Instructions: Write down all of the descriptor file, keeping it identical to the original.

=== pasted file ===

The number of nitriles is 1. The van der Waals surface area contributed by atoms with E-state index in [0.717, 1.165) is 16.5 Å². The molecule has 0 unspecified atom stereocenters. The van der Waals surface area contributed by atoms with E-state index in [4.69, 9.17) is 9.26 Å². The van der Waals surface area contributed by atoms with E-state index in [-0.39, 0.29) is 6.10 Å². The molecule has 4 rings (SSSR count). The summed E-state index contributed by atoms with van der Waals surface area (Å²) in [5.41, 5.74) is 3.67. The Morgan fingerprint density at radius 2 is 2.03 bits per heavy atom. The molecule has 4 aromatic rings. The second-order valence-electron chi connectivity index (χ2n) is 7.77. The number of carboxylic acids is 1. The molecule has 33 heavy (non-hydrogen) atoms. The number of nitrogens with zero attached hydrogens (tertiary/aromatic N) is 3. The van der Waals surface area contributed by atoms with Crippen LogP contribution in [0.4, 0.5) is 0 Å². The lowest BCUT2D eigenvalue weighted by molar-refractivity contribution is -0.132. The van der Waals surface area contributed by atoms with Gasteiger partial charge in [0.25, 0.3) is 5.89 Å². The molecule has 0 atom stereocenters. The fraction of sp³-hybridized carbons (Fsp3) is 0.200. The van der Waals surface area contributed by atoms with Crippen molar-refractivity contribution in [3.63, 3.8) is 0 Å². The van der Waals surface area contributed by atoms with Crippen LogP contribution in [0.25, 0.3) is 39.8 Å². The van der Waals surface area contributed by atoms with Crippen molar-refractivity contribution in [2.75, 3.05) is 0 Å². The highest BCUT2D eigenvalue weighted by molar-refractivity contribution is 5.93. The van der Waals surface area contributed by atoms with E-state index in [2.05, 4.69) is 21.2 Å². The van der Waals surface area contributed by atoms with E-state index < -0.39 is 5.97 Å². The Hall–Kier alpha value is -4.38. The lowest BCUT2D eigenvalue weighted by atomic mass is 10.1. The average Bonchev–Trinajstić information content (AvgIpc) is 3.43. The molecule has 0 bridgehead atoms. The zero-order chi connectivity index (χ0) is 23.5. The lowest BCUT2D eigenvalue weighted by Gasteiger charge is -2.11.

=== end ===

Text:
The number of nitriles is 1. The van der Waals surface area contributed by atoms with E-state index in [0.717, 1.165) is 16.5 Å². The molecule has 0 unspecified atom stereocenters. The van der Waals surface area contributed by atoms with E-state index in [4.69, 9.17) is 9.26 Å². The van der Waals surface area contributed by atoms with E-state index in [-0.39, 0.29) is 6.10 Å². The molecule has 4 rings (SSSR count). The summed E-state index contributed by atoms with van der Waals surface area (Å²) in [5.41, 5.74) is 3.67. The Morgan fingerprint density at radius 2 is 2.03 bits per heavy atom. The molecule has 4 aromatic rings. The second-order valence-electron chi connectivity index (χ2n) is 7.77. The number of carboxylic acids is 1. The molecule has 33 heavy (non-hydrogen) atoms. The number of nitrogens with zero attached hydrogens (tertiary/aromatic N) is 3. The van der Waals surface area contributed by atoms with Crippen LogP contribution in [0.4, 0.5) is 0 Å². The lowest BCUT2D eigenvalue weighted by molar-refractivity contribution is -0.132. The van der Waals surface area contributed by atoms with Gasteiger partial charge in [0.25, 0.3) is 5.89 Å². The molecule has 0 atom stereocenters. The fraction of sp³-hybridized carbons (Fsp3) is 0.200. The van der Waals surface area contributed by atoms with Crippen molar-refractivity contribution in [3.63, 3.8) is 0 Å². The van der Waals surface area contributed by atoms with Crippen LogP contribution in [0.25, 0.3) is 39.8 Å². The van der Waals surface area contributed by atoms with Crippen molar-refractivity contribution in [2.75, 3.05) is 0 Å². The highest BCUT2D eigenvalue weighted by molar-refractivity contribution is 5.93. The van der Waals surface area contributed by atoms with E-state index in [2.05, 4.69) is 21.2 Å². The van der Waals surface area contributed by atoms with E-state index < -0.39 is 5.97 Å². The Hall–Kier alpha value is -4.38. The lowest BCUT2D eigenvalue weighted by atomic mass is 10.1. The average Bonchev–Trinajstić information content (AvgIpc) is 3.43. The molecule has 0 bridgehead atoms. The zero-order chi connectivity index (χ0) is 23.5. The lowest BCUT2D eigenvalue weighted by Gasteiger charge is -2.11.